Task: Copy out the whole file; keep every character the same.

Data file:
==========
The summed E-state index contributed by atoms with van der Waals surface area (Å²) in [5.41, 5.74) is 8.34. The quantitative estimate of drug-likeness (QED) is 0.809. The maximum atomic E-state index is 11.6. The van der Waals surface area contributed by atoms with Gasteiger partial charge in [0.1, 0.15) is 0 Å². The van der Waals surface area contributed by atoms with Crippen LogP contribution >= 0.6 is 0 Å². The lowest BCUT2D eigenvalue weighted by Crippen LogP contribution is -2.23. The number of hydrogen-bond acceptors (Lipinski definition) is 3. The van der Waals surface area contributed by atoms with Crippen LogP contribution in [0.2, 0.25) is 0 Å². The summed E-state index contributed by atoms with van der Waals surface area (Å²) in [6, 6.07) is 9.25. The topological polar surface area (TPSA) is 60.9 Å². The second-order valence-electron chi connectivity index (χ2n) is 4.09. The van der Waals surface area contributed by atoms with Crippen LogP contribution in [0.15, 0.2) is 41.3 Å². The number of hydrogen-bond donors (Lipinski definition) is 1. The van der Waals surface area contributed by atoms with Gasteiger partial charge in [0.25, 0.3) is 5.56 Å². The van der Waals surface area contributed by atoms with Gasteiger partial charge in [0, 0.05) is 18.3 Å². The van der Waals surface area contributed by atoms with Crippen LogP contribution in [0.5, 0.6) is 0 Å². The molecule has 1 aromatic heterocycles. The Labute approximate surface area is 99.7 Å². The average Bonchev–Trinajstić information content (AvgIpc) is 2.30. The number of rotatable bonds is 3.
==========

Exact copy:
The summed E-state index contributed by atoms with van der Waals surface area (Å²) in [5.41, 5.74) is 8.34. The quantitative estimate of drug-likeness (QED) is 0.809. The maximum atomic E-state index is 11.6. The van der Waals surface area contributed by atoms with Gasteiger partial charge in [0.1, 0.15) is 0 Å². The van der Waals surface area contributed by atoms with Crippen LogP contribution >= 0.6 is 0 Å². The lowest BCUT2D eigenvalue weighted by Crippen LogP contribution is -2.23. The number of hydrogen-bond acceptors (Lipinski definition) is 3. The van der Waals surface area contributed by atoms with Crippen LogP contribution in [0.2, 0.25) is 0 Å². The summed E-state index contributed by atoms with van der Waals surface area (Å²) in [6, 6.07) is 9.25. The topological polar surface area (TPSA) is 60.9 Å². The second-order valence-electron chi connectivity index (χ2n) is 4.09. The van der Waals surface area contributed by atoms with Crippen LogP contribution in [0.15, 0.2) is 41.3 Å². The number of hydrogen-bond donors (Lipinski definition) is 1. The van der Waals surface area contributed by atoms with Gasteiger partial charge in [0.25, 0.3) is 5.56 Å². The van der Waals surface area contributed by atoms with Gasteiger partial charge in [0, 0.05) is 18.3 Å². The van der Waals surface area contributed by atoms with Crippen LogP contribution in [0.5, 0.6) is 0 Å². The molecule has 1 aromatic heterocycles. The Labute approximate surface area is 99.7 Å². The average Bonchev–Trinajstić information content (AvgIpc) is 2.30. The number of rotatable bonds is 3.